Monday, April 18, 2011

O is for Oscars

I need to start with a correction from N is for Name.  The photo of Nancy in the green sweatshirt was actually taken by our younger sister Joy.  We were passing my camera around that day, which is where I got confused.  Sorry, Joy, for the mistake.  I regret the error.

Letter of the Day:  O

O, I've been waiting for this day.  I love the Oscars.  I love the glitz, the glamour, the show, the highlights, the red carpet, and the speeches. O, and don't forget the movies themselves.  Not all our favorite movies get Oscar awards, or even nominations.  Usually, they're arty or bizarre.  They often have complicated plots and characters, and they aren't the kind you watch over and over.  My son wondered why so many are rated R. 

I think that comedy is horribly ignored on awards night.  It takes great skill and timing to do comedy well.  If you want to unwind and escape from your stress, don't you reach for the comedy?  I do.

During our Spring Break, we had a stay-cation, which means we stayed home, slept in, had friends over, and watched movies.  I caught up on some of the Oscars from 2010 and before.  Here are some supplies you need for movie night, double or triple the recipe for a whole week of movies.

I was planning on doing some movie reviews following our stay-cation, but got caught up in the A-Z challenge of April, so sorry to make you wait.  Today, I'll write about The Social Network, and Juno.  I'll save Slumdog Millionaire for S Day.

As a movie, The Social Network is well done.  It has great pacing, good storytelling, interesting characters, and a fascinating setting. It won the Oscar for Writing.  I don't think I'll ever watch it again.  I found myself not liking Mr. Zuckerberg at all.  His date at the beginning of the movie says it best, "You're going to think that you don't have a girlfriend because you're a computer geek, but that's not true. You won't have a girlfriend because you're a jerk."  And, he is.  He steals ideas.  He uses his friend, then tries to cut him off. He retaliates for the rejection he feels from his date by forming a rating system for women on his campus.  It turns out that a person who lacks real life social skills created an online network where you interact through screens.  (This could get me on a whole new topic on our social needs, but I'll save that for another day.)  What this movie lacks, for me, is a hero.  I didn't have anyone to root for.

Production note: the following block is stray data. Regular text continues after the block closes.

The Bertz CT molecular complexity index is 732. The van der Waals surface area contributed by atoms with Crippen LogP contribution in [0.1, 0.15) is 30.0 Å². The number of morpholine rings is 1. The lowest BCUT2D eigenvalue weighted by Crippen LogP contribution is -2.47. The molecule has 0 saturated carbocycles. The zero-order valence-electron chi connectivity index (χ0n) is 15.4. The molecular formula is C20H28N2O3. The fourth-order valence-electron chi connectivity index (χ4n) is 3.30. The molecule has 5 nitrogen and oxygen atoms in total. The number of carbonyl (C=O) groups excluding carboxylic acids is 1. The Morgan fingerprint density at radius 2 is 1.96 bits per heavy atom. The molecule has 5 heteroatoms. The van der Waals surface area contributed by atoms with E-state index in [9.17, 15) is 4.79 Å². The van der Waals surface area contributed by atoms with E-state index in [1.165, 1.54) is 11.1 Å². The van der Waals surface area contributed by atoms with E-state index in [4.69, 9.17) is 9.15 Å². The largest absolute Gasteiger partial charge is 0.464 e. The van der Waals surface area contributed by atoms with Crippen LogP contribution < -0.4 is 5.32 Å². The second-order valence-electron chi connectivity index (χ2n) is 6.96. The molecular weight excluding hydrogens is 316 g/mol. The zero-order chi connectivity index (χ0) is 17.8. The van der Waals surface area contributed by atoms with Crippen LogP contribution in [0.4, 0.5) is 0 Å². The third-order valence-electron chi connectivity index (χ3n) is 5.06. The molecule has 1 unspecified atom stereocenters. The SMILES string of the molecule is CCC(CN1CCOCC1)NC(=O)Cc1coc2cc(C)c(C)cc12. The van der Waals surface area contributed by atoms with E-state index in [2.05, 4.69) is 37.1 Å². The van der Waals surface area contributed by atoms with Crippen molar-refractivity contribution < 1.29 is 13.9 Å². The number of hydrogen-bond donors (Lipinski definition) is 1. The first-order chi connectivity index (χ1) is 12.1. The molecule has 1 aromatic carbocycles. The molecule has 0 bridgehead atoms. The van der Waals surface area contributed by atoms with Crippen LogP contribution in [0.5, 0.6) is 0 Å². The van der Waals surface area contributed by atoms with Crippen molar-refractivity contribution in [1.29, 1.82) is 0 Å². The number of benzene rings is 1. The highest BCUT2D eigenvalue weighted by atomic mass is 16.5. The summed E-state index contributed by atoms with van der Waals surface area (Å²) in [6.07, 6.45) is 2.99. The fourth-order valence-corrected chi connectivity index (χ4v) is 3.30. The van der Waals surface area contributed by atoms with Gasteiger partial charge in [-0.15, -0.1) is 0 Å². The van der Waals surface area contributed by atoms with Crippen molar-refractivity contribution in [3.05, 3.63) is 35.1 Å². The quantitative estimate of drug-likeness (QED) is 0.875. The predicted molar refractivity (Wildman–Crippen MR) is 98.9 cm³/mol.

Then, I watched Juno.  O, I loved Juno, the movie and the character.  Of course, the setting is near and dear to my heart, Minnesota.  It is so wonderfully midwestern, not the "midwestern" where it's depicted as simple, calm, white-picket fence, peaceful and mundane.  A girl gets pregnant and she handles it with grace and courage.  It's not shameful or horrible.  It's a big deal, yes, but not the end of the world.  It won the Oscar for Best Writing!  I love cheering for the best original screenplay.  That is my dream.  I watch the Oscars and write my acceptance speech in my head.  Juno is original and thoughtful with authentic characters and dialogue and has the most satisfying ending.  I found myself rooting for many of the characters in this story who are trying to make a less than ideal situation something honorable and beautiful.  Juno wants the best possible family for her child.  She says, "I don't want them to be shitty and broken like everyone else's family."  As she's trying to figure out the complexities of life and relationships, her dad asks what's going on. She responds, "Just out dealing with things way beyond my maturity level."

I would give Juno the Oscar for best original music.  It fits the story and setting beautifully.

Journaling Prompt:  Do you have opinions about either of these movies or any Oscar nominees?  Do you watch the Oscars?  Who had the best dress this year?  Best acceptance speech?  I liked the gal who was so shocked that she swore. (Melissa Leo in “The Fighter”)

No comments:

Post a Comment